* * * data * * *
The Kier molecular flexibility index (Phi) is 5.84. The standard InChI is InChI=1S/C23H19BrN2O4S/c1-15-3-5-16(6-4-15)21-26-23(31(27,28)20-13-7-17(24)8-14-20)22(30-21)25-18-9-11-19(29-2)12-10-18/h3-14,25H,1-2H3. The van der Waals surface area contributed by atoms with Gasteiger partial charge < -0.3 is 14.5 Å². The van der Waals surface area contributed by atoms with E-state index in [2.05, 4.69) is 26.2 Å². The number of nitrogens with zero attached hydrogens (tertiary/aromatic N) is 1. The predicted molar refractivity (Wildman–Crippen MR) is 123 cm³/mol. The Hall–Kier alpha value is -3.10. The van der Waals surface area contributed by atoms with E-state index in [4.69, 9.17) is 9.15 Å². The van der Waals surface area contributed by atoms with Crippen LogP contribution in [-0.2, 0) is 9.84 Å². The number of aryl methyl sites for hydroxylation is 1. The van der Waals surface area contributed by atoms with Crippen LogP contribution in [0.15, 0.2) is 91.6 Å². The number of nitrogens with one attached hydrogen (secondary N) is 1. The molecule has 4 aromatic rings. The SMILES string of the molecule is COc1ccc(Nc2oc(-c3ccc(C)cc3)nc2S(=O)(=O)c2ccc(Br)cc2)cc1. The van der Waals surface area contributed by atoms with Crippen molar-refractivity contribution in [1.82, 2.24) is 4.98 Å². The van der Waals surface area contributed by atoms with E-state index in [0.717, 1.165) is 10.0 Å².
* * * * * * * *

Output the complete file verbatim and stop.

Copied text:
The Kier molecular flexibility index (Phi) is 5.84. The standard InChI is InChI=1S/C23H19BrN2O4S/c1-15-3-5-16(6-4-15)21-26-23(31(27,28)20-13-7-17(24)8-14-20)22(30-21)25-18-9-11-19(29-2)12-10-18/h3-14,25H,1-2H3. The van der Waals surface area contributed by atoms with Gasteiger partial charge < -0.3 is 14.5 Å². The van der Waals surface area contributed by atoms with E-state index in [2.05, 4.69) is 26.2 Å². The number of nitrogens with zero attached hydrogens (tertiary/aromatic N) is 1. The predicted molar refractivity (Wildman–Crippen MR) is 123 cm³/mol. The Hall–Kier alpha value is -3.10. The van der Waals surface area contributed by atoms with E-state index in [4.69, 9.17) is 9.15 Å². The van der Waals surface area contributed by atoms with Crippen LogP contribution in [-0.2, 0) is 9.84 Å². The number of aryl methyl sites for hydroxylation is 1. The van der Waals surface area contributed by atoms with Crippen LogP contribution in [0.15, 0.2) is 91.6 Å². The number of nitrogens with one attached hydrogen (secondary N) is 1. The molecule has 4 aromatic rings. The SMILES string of the molecule is COc1ccc(Nc2oc(-c3ccc(C)cc3)nc2S(=O)(=O)c2ccc(Br)cc2)cc1. The van der Waals surface area contributed by atoms with Crippen molar-refractivity contribution in [1.82, 2.24) is 4.98 Å². The van der Waals surface area contributed by atoms with E-state index in [0.717, 1.165) is 10.0 Å².